Notes Greger, 2007 https://pubmed.ncbi.nlm.nih.gov/18033595/ Jones et al., 2013 http://www.pnas.org/cgi/pmidlookup?view=long&pmid=23671097 Kirchhelle, 2017 https://www.nature.com/articles/s41599-018-0152-2 Suomi et al., 2019 https://julkaisut.valtioneuvosto.fi/bitstream/handle/10024/161913/VNTEAS_2019_64.pdf?sequence=1&isAllowed=y Nordic Food Systems Transformation Dialogues, 2019/2020 – personal communication undefined Wood et al., 2019 https://www.stockholmresilience.org/research/research-news/2019-04-03-within-reach.html Godfray et al., 2018 https://science.sciencemag.org/content/361/6399/eaam5324 The Lancet Diabetes and Endocrinology, 2020 https://www.thelancet.com/journals/landia/article/PIIS2213-8587(20)30164-9/fulltext UN Department of Economic and Social Affairs, 2018 https://www.un.org/development/desa/en/news/population/2018-revision-of-world-urbanization-prospects.html Wood et al., 2019 https://www.stockholmresilience.org/research/research-news/2019-04-03-within-reach.html Eriksson, C., 2018 https://www.msb.se/sv/publikationer/livsmedelsproduktion-ur-ett-beredskapsperspektiv--sarbarheter-och-losningar-for-okad-resiliens-forskning/ Eriksson et al., 2016https://www.slu.se/ew-nyheter/2016/12/lantbrukets-formaga-i-kristider-uppmarksammas-stort-i-media/ https://www.slu.se/ew-nyheter/2016/12/lantbrukets-formaga-i-kristider-uppmarksammas-stort-i-media/ Teir, 2019 https://www.dn.se/nyheter/varlden/finlands-krislager-kommer-till-anvandning-i-coronatider/ Livsmedelsverket, 2011 https://www.livsmedelsverket.se/globalassets/produktion-handel-kontroll/krisberedskap/krisberedskap-och-sakerhet---livsmedel/livsmedelsforsorjning-i-ett-krisperspektiv.-livsmedelsverket..pdf?amp;epslanguage=sv FOI, 2018 https://www.livsmedelsverket.se/globalassets/produktion-handel-kontroll/krisberedskap/krisberedskap-och-sakerhet---livsmedel/livsmedelsforsorjning-ur-ett-krisperspektiv-resultat-av-enkat---privata-hushall.pdf MSB, 2018 https://rib.msb.se/filernord2020-038.pdf28494.pdf EU Commission, 2020 https://ec.europa.eu/knowledge4policy/publication/covid-19-risk-food-supply-chains-how-respond_en Greger, 2007 https://pubmed.ncbi.nlm.nih.gov/18033595/ Gordon et al., 2017 https://www.stockholmresilience.org/publications/artiklar/2017-10-19-rewiring-food-systems-to-enhance-human-health-and-biosphere-stewardship.html IPES-Food, 2020 http://www.ipes-food.org/_img/upload/files/COVID-19_CommuniqueEN.pdf Duhalde, 2020 https://multimedia.scmp.com/infographics/news/world/article/3080824/covid19-disrupts-food-supply/index.html?src=social Duhalde, 2020 https://multimedia.scmp.com/infographics/news/world/article/3080824/covid19-disrupts-food-supply/index.html?src=social Haddad et al., 2020 https://www.gainhealth.org/media/news/covid-19-crisis-and-food-systems-addressing-threats-creating-opportunities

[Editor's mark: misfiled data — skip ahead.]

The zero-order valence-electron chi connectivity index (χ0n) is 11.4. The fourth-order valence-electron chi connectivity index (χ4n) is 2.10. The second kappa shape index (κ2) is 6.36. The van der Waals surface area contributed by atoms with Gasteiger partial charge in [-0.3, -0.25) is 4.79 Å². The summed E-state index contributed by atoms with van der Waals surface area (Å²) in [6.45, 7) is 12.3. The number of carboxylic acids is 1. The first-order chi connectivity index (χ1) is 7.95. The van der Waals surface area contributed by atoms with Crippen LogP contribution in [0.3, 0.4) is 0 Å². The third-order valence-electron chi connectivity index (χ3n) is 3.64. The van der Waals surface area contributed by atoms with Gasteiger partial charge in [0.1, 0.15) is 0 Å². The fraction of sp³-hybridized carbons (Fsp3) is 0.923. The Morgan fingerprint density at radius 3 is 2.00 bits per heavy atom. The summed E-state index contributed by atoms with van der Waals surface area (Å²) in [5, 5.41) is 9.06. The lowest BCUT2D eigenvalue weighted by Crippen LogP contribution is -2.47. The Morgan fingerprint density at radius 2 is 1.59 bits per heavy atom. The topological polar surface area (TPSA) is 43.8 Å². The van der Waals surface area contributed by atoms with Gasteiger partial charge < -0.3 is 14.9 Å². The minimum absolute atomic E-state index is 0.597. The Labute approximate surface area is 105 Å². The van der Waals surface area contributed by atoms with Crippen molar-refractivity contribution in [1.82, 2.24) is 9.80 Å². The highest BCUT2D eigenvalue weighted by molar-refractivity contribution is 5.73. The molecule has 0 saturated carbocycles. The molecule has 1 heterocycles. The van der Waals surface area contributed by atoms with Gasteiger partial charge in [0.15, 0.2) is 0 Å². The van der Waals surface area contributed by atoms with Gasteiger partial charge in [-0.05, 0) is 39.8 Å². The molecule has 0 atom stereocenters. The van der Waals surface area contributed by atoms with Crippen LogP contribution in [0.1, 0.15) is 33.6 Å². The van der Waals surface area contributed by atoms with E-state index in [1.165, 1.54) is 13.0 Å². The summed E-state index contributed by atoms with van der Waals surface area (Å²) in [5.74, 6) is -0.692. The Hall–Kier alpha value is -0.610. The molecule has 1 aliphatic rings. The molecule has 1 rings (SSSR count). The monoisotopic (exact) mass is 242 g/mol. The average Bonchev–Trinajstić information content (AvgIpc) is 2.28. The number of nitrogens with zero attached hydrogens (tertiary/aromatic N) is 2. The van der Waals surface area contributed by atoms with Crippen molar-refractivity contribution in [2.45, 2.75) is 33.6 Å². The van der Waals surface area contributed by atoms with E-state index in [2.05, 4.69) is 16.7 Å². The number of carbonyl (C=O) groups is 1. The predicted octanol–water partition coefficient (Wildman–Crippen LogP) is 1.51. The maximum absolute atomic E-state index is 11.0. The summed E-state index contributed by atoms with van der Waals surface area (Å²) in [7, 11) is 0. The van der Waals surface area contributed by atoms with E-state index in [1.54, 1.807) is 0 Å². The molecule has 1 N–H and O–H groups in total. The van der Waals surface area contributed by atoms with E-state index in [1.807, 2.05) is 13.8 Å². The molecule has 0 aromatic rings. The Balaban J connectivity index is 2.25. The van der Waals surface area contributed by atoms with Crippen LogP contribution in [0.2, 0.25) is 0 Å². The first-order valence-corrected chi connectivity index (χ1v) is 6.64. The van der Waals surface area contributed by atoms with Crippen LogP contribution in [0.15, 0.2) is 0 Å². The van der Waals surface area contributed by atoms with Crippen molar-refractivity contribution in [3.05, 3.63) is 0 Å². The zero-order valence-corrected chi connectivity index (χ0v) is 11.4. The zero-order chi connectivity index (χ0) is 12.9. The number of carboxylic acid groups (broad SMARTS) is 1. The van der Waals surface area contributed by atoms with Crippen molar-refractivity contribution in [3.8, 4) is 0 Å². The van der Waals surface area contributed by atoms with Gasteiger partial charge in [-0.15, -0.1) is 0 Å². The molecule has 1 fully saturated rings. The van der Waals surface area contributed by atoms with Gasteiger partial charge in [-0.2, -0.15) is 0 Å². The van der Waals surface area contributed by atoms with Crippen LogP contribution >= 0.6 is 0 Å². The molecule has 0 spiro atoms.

Resilience thinking views societies and the ecosystems that they are dependent on as interconnected social-ecological systems. Food systems – all processes and infrastructure involved in feeding society – are a clear example where social, economic, and environmental aspects are truly intertwined. Resilience reflects the capacity of such a system to maintain human well-being in the face of change by buffering shocks, but also through adaptation and even transformation of parts of the system. In other words, resilience is the capacity to deal with change and continue to develop.